Heather Treseler, Ph.D., professor of English and Presidential Fellow for the Arts, has received the 2023 May Sarton NH Poetry Prize from Bauhan Publishing for her full-length manuscript of poems, Auguries & Divinations. The prize includes the publication of Treseler’s book in April of 2024 and a monetary award of $1,000. This is the thirteenth year that Bauhan has offered the May Sarton Prize, and this year’s contest judge, the poet Brad Crenshaw, selected Treseler’s book manuscript from more than 400 submissions.
In his citation, Crenshaw noted: “Heather Treseler is compelling. We immediately want to listen to her, the way we might listen to a lyric singer full of melody and rhythm. But make no mistake, running through all her lyricism is a staring, unblinking intelligence that informs us about what she sees. Her vision is inclusive, generous, wide-ranging, and enthralling. Taken as a whole, we have a tremendously wise and wonderful new collection of poetry.”
Poems in Treseler’s manuscript have previously received The Missouri Review’s Editors’ Prize, the Frontier Poetry Prize, and the W. B. Yeats Prize from the W. B. Yeats Society of New York. Most recently, Narrative Magazine chose her poem “Postscript” for its fifteenth annual poetry award, an honor that entails publication of her poem this November and a prize of $1,500.
In 2020, Treseler’s collection Parturition won the international chapbook award from the Munster Literature Centre in Ireland and the Jean Pedrick Chapbook Prize from the New England Poetry Club. Her poems have appeared widely in journals in the U.S., Ireland, and the U.K., including The Kenyon Review, The Cincinnati Review, PN Review, The American Scholar, Harvard Review, The Moth, and The Irish Times. She has published essays about contemporary American poetry in the Los Angeles Review of Books and Boston Review as well as in recent books published by Cambridge University Press, Edinburgh University Press, the University of Akron Press, and the University of Virginia Press.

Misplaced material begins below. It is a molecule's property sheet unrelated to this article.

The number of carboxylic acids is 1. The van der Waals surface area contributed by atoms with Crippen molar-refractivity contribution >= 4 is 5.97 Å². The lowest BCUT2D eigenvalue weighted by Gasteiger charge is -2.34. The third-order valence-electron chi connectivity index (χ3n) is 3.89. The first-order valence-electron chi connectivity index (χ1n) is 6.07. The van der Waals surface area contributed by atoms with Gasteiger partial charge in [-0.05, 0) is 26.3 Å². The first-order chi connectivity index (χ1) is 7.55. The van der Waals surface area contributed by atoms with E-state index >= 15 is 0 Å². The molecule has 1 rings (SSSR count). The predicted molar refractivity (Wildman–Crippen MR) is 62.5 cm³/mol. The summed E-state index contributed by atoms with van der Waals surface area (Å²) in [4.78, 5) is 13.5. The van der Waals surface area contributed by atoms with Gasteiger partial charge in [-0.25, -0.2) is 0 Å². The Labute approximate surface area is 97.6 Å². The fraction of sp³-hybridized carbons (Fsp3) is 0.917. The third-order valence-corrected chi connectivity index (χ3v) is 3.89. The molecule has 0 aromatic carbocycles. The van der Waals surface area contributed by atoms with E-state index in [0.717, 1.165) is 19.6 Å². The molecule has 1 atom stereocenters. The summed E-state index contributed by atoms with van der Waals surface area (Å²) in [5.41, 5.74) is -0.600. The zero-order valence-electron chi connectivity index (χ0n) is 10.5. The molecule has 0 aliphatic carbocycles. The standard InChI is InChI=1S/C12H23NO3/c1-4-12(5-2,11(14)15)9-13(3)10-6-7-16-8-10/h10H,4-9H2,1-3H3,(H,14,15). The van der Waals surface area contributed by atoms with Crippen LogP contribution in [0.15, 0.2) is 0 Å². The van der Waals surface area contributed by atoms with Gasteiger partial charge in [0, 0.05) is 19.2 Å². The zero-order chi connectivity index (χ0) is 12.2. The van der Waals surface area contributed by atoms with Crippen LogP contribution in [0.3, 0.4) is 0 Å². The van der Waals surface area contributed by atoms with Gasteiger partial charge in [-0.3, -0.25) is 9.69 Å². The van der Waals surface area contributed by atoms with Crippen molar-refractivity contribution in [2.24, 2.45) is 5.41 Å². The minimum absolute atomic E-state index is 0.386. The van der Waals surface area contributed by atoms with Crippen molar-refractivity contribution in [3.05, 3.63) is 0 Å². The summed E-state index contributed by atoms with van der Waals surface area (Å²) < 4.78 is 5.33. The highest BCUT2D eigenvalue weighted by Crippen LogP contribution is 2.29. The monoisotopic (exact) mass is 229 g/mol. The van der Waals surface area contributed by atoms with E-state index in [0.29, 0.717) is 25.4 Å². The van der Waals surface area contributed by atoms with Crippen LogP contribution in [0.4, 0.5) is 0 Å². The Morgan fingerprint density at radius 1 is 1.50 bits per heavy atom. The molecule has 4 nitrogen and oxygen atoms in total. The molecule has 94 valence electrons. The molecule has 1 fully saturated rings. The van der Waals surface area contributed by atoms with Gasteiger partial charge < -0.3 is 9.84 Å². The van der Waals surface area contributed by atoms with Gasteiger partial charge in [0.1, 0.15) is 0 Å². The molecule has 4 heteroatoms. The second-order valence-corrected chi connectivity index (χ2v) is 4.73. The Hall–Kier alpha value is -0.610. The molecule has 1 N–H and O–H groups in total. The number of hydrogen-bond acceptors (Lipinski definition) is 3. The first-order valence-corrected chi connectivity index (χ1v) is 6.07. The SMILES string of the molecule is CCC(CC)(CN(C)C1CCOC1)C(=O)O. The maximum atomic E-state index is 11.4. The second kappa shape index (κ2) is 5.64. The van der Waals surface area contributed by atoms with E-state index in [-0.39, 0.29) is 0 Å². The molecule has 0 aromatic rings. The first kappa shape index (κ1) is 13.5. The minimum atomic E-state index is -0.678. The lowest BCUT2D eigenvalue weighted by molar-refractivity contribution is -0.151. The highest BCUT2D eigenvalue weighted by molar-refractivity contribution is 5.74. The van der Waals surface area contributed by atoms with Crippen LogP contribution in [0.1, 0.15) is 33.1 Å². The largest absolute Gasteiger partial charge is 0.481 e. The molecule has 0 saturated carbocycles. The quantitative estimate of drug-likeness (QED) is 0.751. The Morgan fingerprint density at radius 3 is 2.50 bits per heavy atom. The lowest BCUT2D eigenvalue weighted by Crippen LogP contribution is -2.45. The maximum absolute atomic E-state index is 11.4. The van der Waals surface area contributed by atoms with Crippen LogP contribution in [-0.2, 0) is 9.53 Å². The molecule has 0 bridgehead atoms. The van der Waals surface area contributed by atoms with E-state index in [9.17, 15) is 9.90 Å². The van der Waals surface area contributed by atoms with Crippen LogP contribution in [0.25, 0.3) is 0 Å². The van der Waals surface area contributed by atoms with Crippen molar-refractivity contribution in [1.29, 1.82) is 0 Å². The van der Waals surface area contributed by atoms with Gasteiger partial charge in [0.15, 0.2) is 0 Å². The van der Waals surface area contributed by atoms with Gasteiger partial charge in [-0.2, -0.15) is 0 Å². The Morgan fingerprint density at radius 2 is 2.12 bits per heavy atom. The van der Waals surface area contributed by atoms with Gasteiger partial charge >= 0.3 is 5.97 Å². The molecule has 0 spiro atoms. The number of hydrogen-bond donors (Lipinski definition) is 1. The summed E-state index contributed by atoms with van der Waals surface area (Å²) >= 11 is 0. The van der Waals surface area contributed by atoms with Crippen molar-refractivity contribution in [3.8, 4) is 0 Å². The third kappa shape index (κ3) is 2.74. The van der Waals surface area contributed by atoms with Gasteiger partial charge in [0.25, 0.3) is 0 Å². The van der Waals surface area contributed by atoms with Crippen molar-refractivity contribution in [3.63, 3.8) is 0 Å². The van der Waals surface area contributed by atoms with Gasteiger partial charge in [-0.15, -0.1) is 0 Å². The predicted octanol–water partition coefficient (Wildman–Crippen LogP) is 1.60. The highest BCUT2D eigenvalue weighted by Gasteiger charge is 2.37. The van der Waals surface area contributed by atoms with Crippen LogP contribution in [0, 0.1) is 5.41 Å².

Her forthcoming collection of poems tracks a young woman’s coming of age in New England, drawing on traditions in the love lyric and on the classical practice of augury, or observing the flight patterns of birds to discern human fate.
The prize honors the renowned novelist, memoirist, poet, and feminist May Sarton, who died in York, Maine, in 1995, after a career in letters spanning almost sixty years.
“It’s an honor to receive a prize named after May Sarton,” Treseler said. “Born in Belgium in 1912, she emigrated to the U.S. with her family following the German occupation of her country of birth. During her life, she published over fifty volumes of poetry, novels, memoirs, and journals, working with remarkable facility in several genres. She traveled avidly, but made New England her home, and lived a life of conviction and artistic courage. I’m grateful to Brad Crenshaw for choosing my manuscript, and I look forward to working with Bauhan, a press with international distribution, which produces truly beautiful books.”
Photo by Rick Bern.
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